2008 Symons Medallists:
The Right Honourable Beverley McLachlin, Chief Justice of Canada
Ian E. Wilson, Librarian and Archivist of Canada
The sixth annual Symons Lecture on the State of Canadian Confederation took place at the Confederation Centre of the Arts on October 21, 2008. The 2008 Symons Medal was presented to The Right Honourable Beverly McLachlin, Chief Justice of Canada and to Ian E. Wilson, Librarian and Archivist of Canada.
Chief Justice McLachlin was born in Pincher Creek, Alberta, and attended the University of Alberta at Edmonton. She articled in Edmonton and practiced law in Edmonton, Fort St. John and Vancouver from 1968 to 1971. She taught at the Faculty of Law of the University of British Columbia from 1975 to 1981. In 1981 Chief Justice McLachlin was appointed to the County Court of Vancouver and elevated to the Supreme Court of British Columbia later that year and to the Court of Appeal of British Columbia in 1986. In 1988 she became Chief Justice of the Supreme Court of British Columbia, where she served until her appointment to the Supreme Court of Canada in 1989. On January 7, 2000, she became Chief Justice of Canada. Chief Justice McLachlin has authored numerous publications.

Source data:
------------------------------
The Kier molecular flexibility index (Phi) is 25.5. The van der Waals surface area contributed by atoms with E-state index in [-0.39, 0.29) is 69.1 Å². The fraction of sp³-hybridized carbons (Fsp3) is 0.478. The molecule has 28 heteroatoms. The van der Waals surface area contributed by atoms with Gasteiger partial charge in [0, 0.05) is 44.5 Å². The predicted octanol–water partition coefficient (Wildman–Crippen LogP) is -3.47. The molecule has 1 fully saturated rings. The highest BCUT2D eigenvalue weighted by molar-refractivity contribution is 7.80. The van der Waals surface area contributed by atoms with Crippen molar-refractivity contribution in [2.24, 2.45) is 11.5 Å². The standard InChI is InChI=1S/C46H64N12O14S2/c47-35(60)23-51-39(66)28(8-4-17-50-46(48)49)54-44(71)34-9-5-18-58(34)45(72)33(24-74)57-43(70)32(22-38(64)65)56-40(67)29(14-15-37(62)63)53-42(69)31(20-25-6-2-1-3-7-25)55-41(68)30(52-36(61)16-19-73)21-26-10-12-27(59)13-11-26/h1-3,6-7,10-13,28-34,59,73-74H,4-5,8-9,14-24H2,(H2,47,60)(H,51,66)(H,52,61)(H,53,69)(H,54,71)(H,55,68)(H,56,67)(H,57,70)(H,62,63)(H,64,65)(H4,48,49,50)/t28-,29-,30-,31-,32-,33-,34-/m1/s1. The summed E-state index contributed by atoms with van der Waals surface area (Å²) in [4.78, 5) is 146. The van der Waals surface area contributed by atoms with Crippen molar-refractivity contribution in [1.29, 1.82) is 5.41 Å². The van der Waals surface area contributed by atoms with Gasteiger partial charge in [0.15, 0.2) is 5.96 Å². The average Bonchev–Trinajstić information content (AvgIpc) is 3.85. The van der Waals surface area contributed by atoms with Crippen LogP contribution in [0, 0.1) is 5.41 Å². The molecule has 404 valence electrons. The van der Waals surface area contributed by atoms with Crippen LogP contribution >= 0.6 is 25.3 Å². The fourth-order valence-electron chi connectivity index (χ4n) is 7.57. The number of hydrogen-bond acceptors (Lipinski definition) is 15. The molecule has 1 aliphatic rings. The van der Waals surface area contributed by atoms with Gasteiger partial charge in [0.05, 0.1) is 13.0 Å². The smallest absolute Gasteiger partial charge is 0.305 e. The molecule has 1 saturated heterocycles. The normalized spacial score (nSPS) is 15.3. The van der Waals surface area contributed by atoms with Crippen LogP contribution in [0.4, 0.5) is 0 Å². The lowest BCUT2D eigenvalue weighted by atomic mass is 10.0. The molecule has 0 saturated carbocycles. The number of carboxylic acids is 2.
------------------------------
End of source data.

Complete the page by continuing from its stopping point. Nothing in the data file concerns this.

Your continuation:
Ian Wilson served as National Archivist of Canada, 1999 to 2004, and then as head of the newly amalgamated Library and Archives Canada. He retired in 2009 and received the unusual honour of being named Librarian and Archivist of Canada Emeritus.
Wilson began his career as an archivist at Queen’s University in Kingston, Ontario. His MA thesis was an analytical study of Canadian cultural policy as exemplified through the history of the national archives of Canada. He has served as University Archivist of Queen’s University (1970-76), Provincial Archivist of Saskatchewan (1976-86) and Provincial Archivist of Ontario (1986-99), with responsibility for the Ontario public library system for four years. In 1999 he was appointed as the 7th National Archivist of Canada. With the then National Librarian, Roch Carrier, he planned and led the amalgamation of the two institutions as Library and Archives Canada.
Wilson’s career spans many areas, including archival and information management, university teaching and government service. He has worked diligently to make archives accessible and interesting to a wide range of audiences. While helping to safeguard the integrity of archival records and library services, he has encouraged public involvement and outreach. He has published extensively on history, archives, heritage, and information management and has lectured nationally and internationally.